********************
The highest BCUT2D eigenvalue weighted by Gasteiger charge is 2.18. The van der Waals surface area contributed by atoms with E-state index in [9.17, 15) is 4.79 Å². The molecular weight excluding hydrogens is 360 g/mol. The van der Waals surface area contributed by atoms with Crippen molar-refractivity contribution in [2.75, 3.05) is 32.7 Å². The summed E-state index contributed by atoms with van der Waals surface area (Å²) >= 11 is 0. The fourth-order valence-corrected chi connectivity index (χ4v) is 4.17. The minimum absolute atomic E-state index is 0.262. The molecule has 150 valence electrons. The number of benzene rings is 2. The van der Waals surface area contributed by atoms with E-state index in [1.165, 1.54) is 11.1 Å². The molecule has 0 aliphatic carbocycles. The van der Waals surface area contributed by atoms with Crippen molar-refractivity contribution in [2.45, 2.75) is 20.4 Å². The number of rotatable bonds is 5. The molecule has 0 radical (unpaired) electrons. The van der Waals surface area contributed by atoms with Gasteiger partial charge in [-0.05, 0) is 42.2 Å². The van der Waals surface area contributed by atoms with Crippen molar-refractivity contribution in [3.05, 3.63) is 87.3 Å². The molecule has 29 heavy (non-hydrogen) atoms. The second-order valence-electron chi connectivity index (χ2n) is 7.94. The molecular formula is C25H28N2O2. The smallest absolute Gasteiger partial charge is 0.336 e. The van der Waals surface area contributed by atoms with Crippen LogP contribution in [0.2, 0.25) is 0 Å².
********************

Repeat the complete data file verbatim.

The highest BCUT2D eigenvalue weighted by Gasteiger charge is 2.18. The van der Waals surface area contributed by atoms with E-state index in [9.17, 15) is 4.79 Å². The molecular weight excluding hydrogens is 360 g/mol. The van der Waals surface area contributed by atoms with Crippen molar-refractivity contribution in [2.75, 3.05) is 32.7 Å². The summed E-state index contributed by atoms with van der Waals surface area (Å²) >= 11 is 0. The fourth-order valence-corrected chi connectivity index (χ4v) is 4.17. The minimum absolute atomic E-state index is 0.262. The molecule has 150 valence electrons. The number of benzene rings is 2. The van der Waals surface area contributed by atoms with E-state index in [1.165, 1.54) is 11.1 Å². The molecule has 0 aliphatic carbocycles. The van der Waals surface area contributed by atoms with Crippen molar-refractivity contribution in [2.45, 2.75) is 20.4 Å². The number of rotatable bonds is 5. The molecule has 0 radical (unpaired) electrons. The van der Waals surface area contributed by atoms with Gasteiger partial charge in [-0.05, 0) is 42.2 Å². The van der Waals surface area contributed by atoms with Crippen molar-refractivity contribution in [3.05, 3.63) is 87.3 Å². The molecule has 29 heavy (non-hydrogen) atoms. The second-order valence-electron chi connectivity index (χ2n) is 7.94. The molecular formula is C25H28N2O2. The smallest absolute Gasteiger partial charge is 0.336 e. The van der Waals surface area contributed by atoms with Crippen LogP contribution in [0.2, 0.25) is 0 Å².